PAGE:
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Biomedical implications of H2 enriched drinking water

Drinking water enriched with dissolved hydrogen has been reported to have a positive effect on health and well-being. This has made a market, predominately in Japan, to commercialize H2-enriched water for health and body recovery processes.

Unisense hydrogen microsensors have been used to document the possible positive effect of H2-enriched drinking water as a biomedical treatment. In the study by Kamimura et al. (2011), they found that obese rats that received H2 water were less affected by oxidative stress in connection with obesity compared to rats that received normal water.

Using a needle type H2 microsensor, the H2 concentration was monitored in rat liver. The measurements showed that H2 was accumulated in the liver of fed rats, but not in fasted rats (Kamimura personal communication).

H2 drinking water fig. 1_1400x800

A correlation between glycogen concentration and accumulated H2 was found using a Unisense needle type microsensor. It was therefore speculated that the higher concentration of glycogen found in the liver of obese rats were the most likely reason for the H2 accumulation.

The study also showed that a fatty liver from the rats drinking H2 rich water contained less oxidative stress marker proteins and looked healthier compared to the fat rats that did not receive H2 enriched water. Hydrogen’s anti-oxidative effect on the liver is speculated to explain the difference.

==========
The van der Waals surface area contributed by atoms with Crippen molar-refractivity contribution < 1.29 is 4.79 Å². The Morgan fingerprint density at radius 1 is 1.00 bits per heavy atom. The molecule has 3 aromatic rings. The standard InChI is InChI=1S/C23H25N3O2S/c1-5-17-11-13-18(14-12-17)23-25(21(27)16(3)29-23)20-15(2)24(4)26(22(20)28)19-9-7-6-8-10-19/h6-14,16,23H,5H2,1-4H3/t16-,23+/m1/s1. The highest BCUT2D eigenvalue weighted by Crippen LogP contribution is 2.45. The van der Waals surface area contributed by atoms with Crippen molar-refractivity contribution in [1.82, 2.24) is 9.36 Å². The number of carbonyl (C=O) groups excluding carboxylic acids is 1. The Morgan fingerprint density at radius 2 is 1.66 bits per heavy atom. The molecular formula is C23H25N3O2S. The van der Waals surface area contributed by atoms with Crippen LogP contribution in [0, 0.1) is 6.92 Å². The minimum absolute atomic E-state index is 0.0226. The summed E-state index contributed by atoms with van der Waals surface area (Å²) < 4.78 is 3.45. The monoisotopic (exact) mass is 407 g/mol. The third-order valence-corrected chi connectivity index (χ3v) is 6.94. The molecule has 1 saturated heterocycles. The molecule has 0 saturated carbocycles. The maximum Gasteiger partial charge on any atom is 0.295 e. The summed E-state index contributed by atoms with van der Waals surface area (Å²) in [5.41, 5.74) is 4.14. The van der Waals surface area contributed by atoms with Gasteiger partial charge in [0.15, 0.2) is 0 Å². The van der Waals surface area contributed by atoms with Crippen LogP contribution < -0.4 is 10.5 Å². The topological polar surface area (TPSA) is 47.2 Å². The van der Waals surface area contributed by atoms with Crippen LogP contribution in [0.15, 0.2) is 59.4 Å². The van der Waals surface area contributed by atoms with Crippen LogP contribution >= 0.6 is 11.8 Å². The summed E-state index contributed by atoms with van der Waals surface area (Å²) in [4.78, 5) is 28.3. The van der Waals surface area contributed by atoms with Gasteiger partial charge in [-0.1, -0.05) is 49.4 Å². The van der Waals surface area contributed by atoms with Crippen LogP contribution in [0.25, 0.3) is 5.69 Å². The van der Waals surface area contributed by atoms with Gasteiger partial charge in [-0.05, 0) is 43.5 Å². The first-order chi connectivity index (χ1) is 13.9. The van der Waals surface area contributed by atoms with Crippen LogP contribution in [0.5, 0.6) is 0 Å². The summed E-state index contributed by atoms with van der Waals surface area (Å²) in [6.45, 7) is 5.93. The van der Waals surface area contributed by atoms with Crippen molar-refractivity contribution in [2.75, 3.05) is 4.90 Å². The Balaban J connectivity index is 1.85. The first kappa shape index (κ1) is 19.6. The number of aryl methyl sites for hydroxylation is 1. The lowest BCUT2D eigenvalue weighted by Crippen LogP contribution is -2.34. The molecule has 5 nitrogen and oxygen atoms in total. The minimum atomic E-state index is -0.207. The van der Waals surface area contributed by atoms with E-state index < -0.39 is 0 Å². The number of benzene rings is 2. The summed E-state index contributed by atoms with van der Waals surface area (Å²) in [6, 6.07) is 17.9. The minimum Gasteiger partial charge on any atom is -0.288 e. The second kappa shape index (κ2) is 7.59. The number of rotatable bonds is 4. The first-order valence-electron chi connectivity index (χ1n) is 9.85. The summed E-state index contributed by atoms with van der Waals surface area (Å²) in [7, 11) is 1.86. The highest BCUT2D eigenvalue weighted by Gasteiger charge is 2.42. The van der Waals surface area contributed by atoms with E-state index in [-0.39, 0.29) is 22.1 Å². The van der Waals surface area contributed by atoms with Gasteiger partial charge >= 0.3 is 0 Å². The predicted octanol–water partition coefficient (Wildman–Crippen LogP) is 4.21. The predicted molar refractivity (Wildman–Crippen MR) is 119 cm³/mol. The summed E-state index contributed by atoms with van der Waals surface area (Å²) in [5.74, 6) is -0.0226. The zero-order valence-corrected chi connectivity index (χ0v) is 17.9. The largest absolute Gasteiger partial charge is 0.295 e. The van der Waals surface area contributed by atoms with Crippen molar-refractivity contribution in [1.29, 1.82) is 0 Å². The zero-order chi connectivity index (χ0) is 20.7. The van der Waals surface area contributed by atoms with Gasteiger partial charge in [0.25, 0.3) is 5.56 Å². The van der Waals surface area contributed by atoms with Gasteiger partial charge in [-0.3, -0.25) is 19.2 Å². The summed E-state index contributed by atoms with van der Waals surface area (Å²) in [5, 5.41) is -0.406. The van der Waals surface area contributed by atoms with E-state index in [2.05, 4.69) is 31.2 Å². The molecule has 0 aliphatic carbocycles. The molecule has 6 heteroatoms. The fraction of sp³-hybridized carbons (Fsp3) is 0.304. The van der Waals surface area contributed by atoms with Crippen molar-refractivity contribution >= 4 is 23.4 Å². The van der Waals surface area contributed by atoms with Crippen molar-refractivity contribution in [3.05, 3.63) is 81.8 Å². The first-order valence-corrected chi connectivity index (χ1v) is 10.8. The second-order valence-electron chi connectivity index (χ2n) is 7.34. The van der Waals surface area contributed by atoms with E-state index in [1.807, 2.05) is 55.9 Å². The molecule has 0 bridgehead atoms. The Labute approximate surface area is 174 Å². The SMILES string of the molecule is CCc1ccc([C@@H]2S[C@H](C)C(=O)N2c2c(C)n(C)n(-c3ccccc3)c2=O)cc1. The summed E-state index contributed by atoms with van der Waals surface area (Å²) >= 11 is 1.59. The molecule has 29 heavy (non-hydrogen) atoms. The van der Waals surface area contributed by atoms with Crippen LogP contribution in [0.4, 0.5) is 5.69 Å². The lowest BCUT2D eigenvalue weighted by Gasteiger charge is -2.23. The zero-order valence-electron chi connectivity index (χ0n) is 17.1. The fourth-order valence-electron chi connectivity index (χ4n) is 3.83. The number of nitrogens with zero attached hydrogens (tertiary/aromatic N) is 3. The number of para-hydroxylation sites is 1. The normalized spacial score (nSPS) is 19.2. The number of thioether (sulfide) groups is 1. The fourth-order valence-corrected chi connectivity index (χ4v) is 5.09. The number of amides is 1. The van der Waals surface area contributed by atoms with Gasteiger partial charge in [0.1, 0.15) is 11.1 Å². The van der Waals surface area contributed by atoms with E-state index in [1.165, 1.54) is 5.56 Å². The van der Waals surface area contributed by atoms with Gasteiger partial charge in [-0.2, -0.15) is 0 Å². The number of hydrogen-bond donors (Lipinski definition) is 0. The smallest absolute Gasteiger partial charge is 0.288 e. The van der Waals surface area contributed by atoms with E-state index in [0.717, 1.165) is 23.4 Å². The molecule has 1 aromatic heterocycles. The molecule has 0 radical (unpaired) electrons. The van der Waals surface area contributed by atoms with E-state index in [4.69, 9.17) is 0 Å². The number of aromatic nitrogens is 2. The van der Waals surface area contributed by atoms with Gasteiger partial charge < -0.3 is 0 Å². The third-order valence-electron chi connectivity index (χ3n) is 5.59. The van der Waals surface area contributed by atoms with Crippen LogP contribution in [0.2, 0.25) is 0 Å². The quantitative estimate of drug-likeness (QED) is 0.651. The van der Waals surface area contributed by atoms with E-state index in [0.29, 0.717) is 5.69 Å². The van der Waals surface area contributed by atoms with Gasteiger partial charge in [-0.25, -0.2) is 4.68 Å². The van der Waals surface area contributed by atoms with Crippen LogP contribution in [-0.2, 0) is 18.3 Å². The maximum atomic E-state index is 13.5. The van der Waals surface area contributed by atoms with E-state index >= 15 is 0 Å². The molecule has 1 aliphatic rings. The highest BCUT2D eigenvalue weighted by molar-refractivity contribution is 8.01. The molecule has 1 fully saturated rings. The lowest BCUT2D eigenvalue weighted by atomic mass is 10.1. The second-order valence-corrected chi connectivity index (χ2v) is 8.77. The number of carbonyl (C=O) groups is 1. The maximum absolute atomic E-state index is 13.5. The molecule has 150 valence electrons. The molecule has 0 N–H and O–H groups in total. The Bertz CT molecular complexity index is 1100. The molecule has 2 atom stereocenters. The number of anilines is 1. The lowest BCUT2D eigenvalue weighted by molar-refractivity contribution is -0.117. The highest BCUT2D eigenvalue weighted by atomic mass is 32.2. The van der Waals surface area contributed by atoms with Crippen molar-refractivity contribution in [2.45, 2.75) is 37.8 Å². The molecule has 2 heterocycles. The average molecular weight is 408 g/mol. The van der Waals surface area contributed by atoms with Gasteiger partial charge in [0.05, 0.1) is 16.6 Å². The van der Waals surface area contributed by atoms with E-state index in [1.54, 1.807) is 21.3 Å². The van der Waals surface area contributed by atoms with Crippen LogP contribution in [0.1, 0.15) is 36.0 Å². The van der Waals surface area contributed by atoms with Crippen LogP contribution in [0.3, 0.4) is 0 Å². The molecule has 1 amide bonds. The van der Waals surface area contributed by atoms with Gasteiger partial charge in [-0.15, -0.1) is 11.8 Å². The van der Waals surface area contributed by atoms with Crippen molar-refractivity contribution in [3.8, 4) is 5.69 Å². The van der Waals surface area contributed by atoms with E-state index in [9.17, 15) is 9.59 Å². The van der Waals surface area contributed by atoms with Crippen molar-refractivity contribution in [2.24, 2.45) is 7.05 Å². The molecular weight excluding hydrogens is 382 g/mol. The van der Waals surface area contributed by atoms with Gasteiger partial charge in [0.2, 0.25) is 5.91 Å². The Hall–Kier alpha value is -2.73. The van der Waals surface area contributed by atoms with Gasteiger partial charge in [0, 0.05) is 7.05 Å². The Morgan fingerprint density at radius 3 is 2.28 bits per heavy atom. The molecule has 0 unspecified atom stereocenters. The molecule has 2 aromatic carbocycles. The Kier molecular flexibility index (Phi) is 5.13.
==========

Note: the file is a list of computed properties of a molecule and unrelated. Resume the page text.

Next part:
Unisense H2 microsensors are used by manufacturer of commercial hydrogen enriched water to control and monitor the dissolved H2 concentration.

H2 water_1400x800

The Unisense hydrogen sensors have also been used to show the effect of hydrogen in the following biomedical applications:

  • Hydrogen’s protective effect during lung damages induced by irradiation ( Terasaki et al., 2012)
  • The protective role of hydrogen rich water on liver injuries (Sun et al. 2011)
  • Hydrogen’s protective effect on the Retina (Obarazauo et al, 2010)
  • Hydrogen prevents degranulation of mast cells (Itoh et al., 2009)
  • Hydrogen from intestinal bacteria is protective during induced hepatitis (Kajiya et al. 2009)
  • Inhalation of H2 gas reduces heart injuries during oxygen deficit (Hayashida et al. 2008)
...see more

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